August 7, 2023
“In an ever-evolving world, the buzzwords may shift and change, from DX to AI and Hybrid technologies, but one thing remains constant – the need for printing,” says Arti-Italia’s Giovanni Ravelli.
Amidst the rapid changes, printing continues to hold its significance. However, the question arises, how can we ensure its continued relevance amidst such dynamism? The answer lies in exploring the new frontier of copier and printer reuse. To extend the lifespan of these machines and make them more sustainable, users must adopt practices like switching off their devices when not in use. Essential and enduring, printing serves a critical purpose. It finds its stronghold in vertical markets where its value remains evident. Embracing the concept of reused hardware is key to preserving its relevance and ensuring its continued usefulness.
Legislation, the pursuit of sustainability, and an increasing demand for reuse and the right to repair are poised to shape the market’s future demand. The pivotal issue of Right to Repair will exert significant influence on the environment, industries, and consumers alike. As we saw in Barcelona at The Recycler Live conference, the Brussels-based organization ‘Right to Repair’ is actively engaging and disseminating developments and progress with key stakeholders.
Arti-Italia, the trade association for Italian remanufacturers suggests that enhancing repair affordability can be achieved through the implementation of price restrictions on spare parts. Additionally, to encourage repairs, the price of spare parts should be a significant factor in the EU repair index, complemented by the introduction of a European framework that offers financial incentives for repair initiatives.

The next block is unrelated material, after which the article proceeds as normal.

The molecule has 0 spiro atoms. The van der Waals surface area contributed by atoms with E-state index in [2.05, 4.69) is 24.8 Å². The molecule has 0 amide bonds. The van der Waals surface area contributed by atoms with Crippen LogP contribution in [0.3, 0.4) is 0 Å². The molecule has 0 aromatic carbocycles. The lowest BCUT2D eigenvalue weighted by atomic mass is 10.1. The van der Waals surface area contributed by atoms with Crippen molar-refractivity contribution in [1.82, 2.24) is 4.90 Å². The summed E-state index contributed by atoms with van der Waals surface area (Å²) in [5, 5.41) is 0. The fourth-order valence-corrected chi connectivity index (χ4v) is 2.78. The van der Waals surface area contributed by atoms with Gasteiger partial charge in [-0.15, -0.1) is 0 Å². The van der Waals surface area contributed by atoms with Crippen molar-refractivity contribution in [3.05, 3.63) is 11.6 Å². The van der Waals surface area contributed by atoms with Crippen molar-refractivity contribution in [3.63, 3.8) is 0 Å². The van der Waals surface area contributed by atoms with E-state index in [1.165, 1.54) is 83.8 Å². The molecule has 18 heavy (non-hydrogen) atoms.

The Italian competition authority, (AGCM), has acted against misleading market communication, specifically regarding the freedom of choice for consumables. Giovanni Ravelli of Arti-Italia commented” Imagine purchasing a car only to be compelled to use a single brand of fuel or electricity supplier. AGCM has already sanctioned such practices.”
The efforts of the Arti-Italia association led to Italy mandating that tenders should include 30% remanufactured cartridges. Yet in the consumables sector, a two-digit percentage penetration of genuinely remanufactured products has not yet been reached, despite CAM requiring 30%.
“In Italy there are, thanks to the unremitting efforts of our association ARTI-Italia, minimum environmental criteria for the supplies of toner and inkjet cartridges (CAMs) have existed since 2013 and have also been updated in 2019 for both printing consumables and printers that can finally be purchased by public administrations now also second-hand, used and appropriately overhauled or remanufactured. It is important to know that a printer is, on average, used or rented for only 5 hours, not even a full working day, and finally after three or four years, although functional, it is replaced. This happens because it is economically convenient, but one ignores the fact that considerable environmental damage is being done as it is being turned into WEEE!” Ravelli added.
According to Ravelli, “Contracting authorities purchasing new cartridges will need to ensure their tenders meet the following requirements [that] there is “an integrated service of collection of used empties, preparation for reuse and supply of remanufactured toner and ink-jet cartridges.” At the same time the purchase of cartridges should include at least 30% are CAM compliant remanufactured cartridges. These obligations concern tenders above and below the Community threshold, including direct awards below €40,000 ($48,000).
Arti-Italia also expressed concern about misleading eco-labels that do not adequately confirm the genuineness of products and their compliance with the Minimum Environmental Criteria. This confusion makes it difficult to identify malfeasance and fraud within the sector, undermining efforts towards sustainability and the circular economy.
To address these challenges, Arti-Italia called for building stronger collaborations with like-minded stakeholders, including Original Equipment Manufacturers (OEMs), retailers, distributors, and end-users. The association aims to create a united front against sellers of clones, compatibles, NBCs, and counterfeiters of originals, who might hinder the adoption of sustainable practices and transparency in the industry.
Categories : World Focus